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Last updated: March 01, 2024

Testing Local Storage for Sensitive Data


This test case focuses on identifying potentially sensitive data stored by an application and verifying if it is securely stored. The following checks should be performed:

  • Analyze data storage in the source code.
  • Be sure to trigger all possible functionality in the application (e.g. by clicking everywhere possible) in order to ensure data generation.
  • Check all application generated and modified files and ensure that the storage method is sufficiently secure.
    • This includes SharedPreferences, databases, Internal Storage, External Storage, etc.

NOTE: For MASVS L1 compliance, it is sufficient to store data unencrypted in the application's internal storage directory (sandbox). For L2 compliance, additional encryption is required using cryptographic keys securely managed in the Android KeyStore. This includes using envelope encryption (DEK+KEK) or equivalent methods, or using the Android Security Library's EncryptedFile/EncryptedSharedPreferences.

Static Analysis

First of all, try to determine the kind of storage used by the Android app and to find out whether the app processes sensitive data insecurely.

  • Check AndroidManifest.xml for read/write external storage permissions, for example, uses-permission android:name="android.permission.WRITE_EXTERNAL_STORAGE".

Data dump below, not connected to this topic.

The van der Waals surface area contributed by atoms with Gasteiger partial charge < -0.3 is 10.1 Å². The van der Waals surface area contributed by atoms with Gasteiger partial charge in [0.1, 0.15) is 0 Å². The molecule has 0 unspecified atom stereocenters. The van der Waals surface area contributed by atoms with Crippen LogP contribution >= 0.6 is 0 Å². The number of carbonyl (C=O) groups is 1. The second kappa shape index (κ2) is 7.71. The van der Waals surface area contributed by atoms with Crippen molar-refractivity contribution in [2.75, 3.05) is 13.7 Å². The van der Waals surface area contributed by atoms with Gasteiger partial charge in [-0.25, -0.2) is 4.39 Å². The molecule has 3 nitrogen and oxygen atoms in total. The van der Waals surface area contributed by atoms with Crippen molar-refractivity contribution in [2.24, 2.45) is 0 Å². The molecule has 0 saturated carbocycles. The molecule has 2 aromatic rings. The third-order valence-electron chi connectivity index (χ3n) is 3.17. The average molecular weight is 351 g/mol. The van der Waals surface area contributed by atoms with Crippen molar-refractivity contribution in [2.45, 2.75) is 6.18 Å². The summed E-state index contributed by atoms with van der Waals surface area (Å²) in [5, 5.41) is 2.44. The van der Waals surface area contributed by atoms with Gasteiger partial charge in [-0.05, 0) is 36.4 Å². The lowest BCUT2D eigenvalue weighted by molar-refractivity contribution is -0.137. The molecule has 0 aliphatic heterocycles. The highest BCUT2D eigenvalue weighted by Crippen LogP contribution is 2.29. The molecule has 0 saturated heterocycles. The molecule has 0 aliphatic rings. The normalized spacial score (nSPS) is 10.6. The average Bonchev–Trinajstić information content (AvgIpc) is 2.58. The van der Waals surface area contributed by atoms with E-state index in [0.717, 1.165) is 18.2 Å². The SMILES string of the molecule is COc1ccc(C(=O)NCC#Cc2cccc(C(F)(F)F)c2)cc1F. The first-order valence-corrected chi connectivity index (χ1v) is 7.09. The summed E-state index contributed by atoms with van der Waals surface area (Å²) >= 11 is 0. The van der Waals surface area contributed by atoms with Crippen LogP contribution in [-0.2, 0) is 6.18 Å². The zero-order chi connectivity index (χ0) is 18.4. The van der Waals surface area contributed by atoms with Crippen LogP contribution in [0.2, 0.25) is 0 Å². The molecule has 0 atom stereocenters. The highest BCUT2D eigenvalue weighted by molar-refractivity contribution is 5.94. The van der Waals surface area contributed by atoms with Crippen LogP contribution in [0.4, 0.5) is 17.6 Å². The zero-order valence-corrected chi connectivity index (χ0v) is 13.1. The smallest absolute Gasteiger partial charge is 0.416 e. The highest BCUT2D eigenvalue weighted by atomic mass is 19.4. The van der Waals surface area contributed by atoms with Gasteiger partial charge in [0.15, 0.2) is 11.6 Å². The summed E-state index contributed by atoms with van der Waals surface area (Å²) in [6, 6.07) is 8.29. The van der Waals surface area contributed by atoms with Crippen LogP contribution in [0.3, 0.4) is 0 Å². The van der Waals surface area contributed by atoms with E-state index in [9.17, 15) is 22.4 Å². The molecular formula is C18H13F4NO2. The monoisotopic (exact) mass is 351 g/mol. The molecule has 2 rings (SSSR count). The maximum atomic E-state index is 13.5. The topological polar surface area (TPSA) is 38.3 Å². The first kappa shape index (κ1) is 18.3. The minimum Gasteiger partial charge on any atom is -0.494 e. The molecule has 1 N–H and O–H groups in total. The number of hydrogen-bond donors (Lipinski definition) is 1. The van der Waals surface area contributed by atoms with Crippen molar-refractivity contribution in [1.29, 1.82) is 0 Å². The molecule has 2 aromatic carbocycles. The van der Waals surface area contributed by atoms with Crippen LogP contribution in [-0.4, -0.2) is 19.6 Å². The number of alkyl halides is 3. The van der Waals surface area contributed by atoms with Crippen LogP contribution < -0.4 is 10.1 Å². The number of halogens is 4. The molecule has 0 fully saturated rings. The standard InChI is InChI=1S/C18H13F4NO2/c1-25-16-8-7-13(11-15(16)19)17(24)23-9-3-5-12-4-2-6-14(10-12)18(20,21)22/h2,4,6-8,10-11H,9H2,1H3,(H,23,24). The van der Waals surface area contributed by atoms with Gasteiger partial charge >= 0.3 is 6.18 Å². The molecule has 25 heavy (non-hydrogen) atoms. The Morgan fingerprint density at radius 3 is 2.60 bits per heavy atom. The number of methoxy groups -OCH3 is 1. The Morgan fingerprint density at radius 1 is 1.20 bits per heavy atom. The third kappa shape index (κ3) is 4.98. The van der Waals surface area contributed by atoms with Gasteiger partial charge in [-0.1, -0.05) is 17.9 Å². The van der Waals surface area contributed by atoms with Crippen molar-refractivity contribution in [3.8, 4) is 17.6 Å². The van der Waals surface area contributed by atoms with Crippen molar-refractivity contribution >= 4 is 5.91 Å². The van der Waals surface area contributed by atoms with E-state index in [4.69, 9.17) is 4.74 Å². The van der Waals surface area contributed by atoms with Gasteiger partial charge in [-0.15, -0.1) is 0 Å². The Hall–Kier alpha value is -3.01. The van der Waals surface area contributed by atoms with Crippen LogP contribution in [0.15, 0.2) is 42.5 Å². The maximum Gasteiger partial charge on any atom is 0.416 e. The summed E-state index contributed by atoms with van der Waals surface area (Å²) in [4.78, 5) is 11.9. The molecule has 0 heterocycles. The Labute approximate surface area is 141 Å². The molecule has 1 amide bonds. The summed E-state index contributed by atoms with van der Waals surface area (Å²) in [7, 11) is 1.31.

• Check the source code for keywords and API calls that are used to store data:
    • File permissions, such as:
      • MODE_WORLD_READABLE or MODE_WORLD_WRITABLE: You should avoid using MODE_WORLD_WRITEABLE and MODE_WORLD_READABLE for files because any app will be able to read from or write to the files, even if they are stored in the app's private data directory. If data must be shared with other applications, consider a content provider. A content provider offers read and write permissions to other apps and can grant dynamic permission on a case-by-case basis.
    • Classes and functions, such as:
      • the SharedPreferences class ( stores key-value pairs)
      • the FileOutPutStream class (uses internal or external storage)
      • the getExternal* functions (use external storage)
      • the getWritableDatabase function (returns a SQLiteDatabase for writing)
      • the getReadableDatabase function (returns a SQLiteDatabase for reading)
      • the getCacheDir and getExternalCacheDirs function (use cached files)

Encryption should be implemented using proven SDK functions. The following describes bad practices to look for in the source code:

  • Locally stored sensitive information "encrypted" via simple bit operations like XOR or bit flipping. These operations should be avoided because the encrypted data can be recovered easily.
  • Keys used or created without Android onboard features, such as the Android KeyStore
  • Keys disclosed by hard-coding

A typical misuse are hard-coded cryptographic keys. Hard-coded and world-readable cryptographic keys significantly increase the possibility that encrypted data will be recovered. Once an attacker obtains the data, decrypting it is trivial. Symmetric cryptography keys must be stored on the device, so identifying them is just a matter of time and effort. Consider the following code:

this.db = localUserSecretStore.getWritableDatabase("SuperPassword123");

Obtaining the key is trivial because it is contained in the source code and identical for all installations of the app. Encrypting data this way is not beneficial. Look for hard-coded API keys/private keys and other valuable data; they pose a similar risk. Encoded/encrypted keys represent another attempt to make it harder but not impossible to get the crown jewels.